Green Coffee Bean Extract for Weight Loss?
For those of you who’re interested in shedding a few pounds–whether your motivation comes from wanting to improve your overall health or simply look better at the beach this summer, the coffee bean just keeps giving and giving…
Previously, I wrote about how coffee mannans (coffee mannooligosaccharides) which are basically an indigestible component found in coffee beans helped men but not women lose a modest amount of weight.
More recently, researchers from the chemistry department at the University of Scranton have looked at the weight loss benefits associated with supplementation with green coffee bean extract . Specifically, the product, GCA® was provided by Applied Food Sciences Inc (Austin, TX). The study authors did not disclose any conflicts of interest and apparently did not seem to indicate that this manufacture paid for the study itself.
The researchers utilized a randomized, double-blind, placebo-controlled, linear dose, crossover design to evaluate the safety and efficacy of Green Coffee Bean extract at promoting weight loss in overweight subjects.
The study was only modestly powered with a total of 16 subjects included.
Green Coffee Bean Extract
The supplement was provided by the aforementioned manufacturer in Austin TX. Two dosages (1050 mg, 700 mg) were compared with placebo. Each dosage was taken for a duration of six weeks with a two-week washout period in between.
Did it work?
The results of this particular study if replicated in subsequent trials are pretty staggering:
Significant reductions were observed in body weight (−8.04 ± 2.31 kg), body mass index (−2.92 ± 0.85 kg/m2), and percent body fat (−4.44% ± 2.00%), as well as a small decrease in heart rate (−2.56 ± 2.85 beats per minute), but with no significant changes to diet over the course of the study. Importantly, the decreases occurred when subjects were taking GCA. Body mass index for six subjects shifted from preobesity to the normal weight range (<25.00 kg/m2).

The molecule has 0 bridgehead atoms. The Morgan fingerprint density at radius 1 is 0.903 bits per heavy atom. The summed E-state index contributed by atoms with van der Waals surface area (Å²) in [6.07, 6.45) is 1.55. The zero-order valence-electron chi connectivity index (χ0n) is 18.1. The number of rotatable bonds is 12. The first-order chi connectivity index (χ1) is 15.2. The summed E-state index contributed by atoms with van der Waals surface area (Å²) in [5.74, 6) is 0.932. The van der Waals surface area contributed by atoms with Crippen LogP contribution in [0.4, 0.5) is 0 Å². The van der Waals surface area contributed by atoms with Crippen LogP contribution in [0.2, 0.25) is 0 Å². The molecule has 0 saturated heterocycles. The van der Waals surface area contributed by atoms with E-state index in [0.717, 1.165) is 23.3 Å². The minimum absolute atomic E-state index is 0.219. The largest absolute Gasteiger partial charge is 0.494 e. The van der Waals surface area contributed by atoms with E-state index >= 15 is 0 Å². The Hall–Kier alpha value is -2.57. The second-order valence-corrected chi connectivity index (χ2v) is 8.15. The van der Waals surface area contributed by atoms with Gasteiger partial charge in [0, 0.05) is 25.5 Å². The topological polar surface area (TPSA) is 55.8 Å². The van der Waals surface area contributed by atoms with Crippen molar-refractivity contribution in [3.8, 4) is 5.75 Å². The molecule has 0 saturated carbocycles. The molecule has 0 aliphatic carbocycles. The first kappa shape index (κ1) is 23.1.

Note that these numbers are from baseline to the end of the 22 week study. Overall, there was roughly a net 10% reduction in both body weight and BMI with a 15.8% reduction in body fat.
What’s somewhat interesting is that if you look at the weight loss data (figure 1), the group that stated with placebo appears to have lost most of its weight during this phase.
Though the authors did not report any side effects from GCA extract nor any participants withdrawing from the study, there was a non-statistically significant increase in blood pressure of just under 5 mmhg from the beginning to the end of the trial (table 1).
The authors noted in their discussion:
“Attrition rates averaged 30%–40%. Compared with placebo, orlistat reduced weight by 2.9 kg (2.9%) sibutramine by 4.2 kg (4.3%), and rimonabant by 4.7 kg (4.1%). BMI reductions were 1.0 with orlistat and 1.5 with sibutramine. Lack of adherence to treatment seems to be a major factor limiting the efficacy and effectiveness of antiobesity drugs.(ref) Thus the GCA with a weight loss of 8 kg (10.5%) and a BMI reduction of almost 3 makes the product superior to the prescription drugs.”
[box type="note"]Granted that these claims seem a little extravagant given the number of participants included in this study (16), these initial findings suggest that Green Coffee Bean extract could be a very promising weight loss supplement. [/box]
Though it’s not currently understood how GCA extract promotes weight loss, the study authors speculated that one component, chlorogenic acid, may alter glucose absorption or possibly activate fat metabolism.
- Vinson JA, Burnham BR, Nagendran MV. Randomized, double-blind, placebo-controlled, linear dose, crossover study to evaluate the efficacy and safety of a green coffee bean extract in overweight subjects. Diabetes Metab Syndr Obes. 2012;5:21-7. Epub 2012 Jan 18.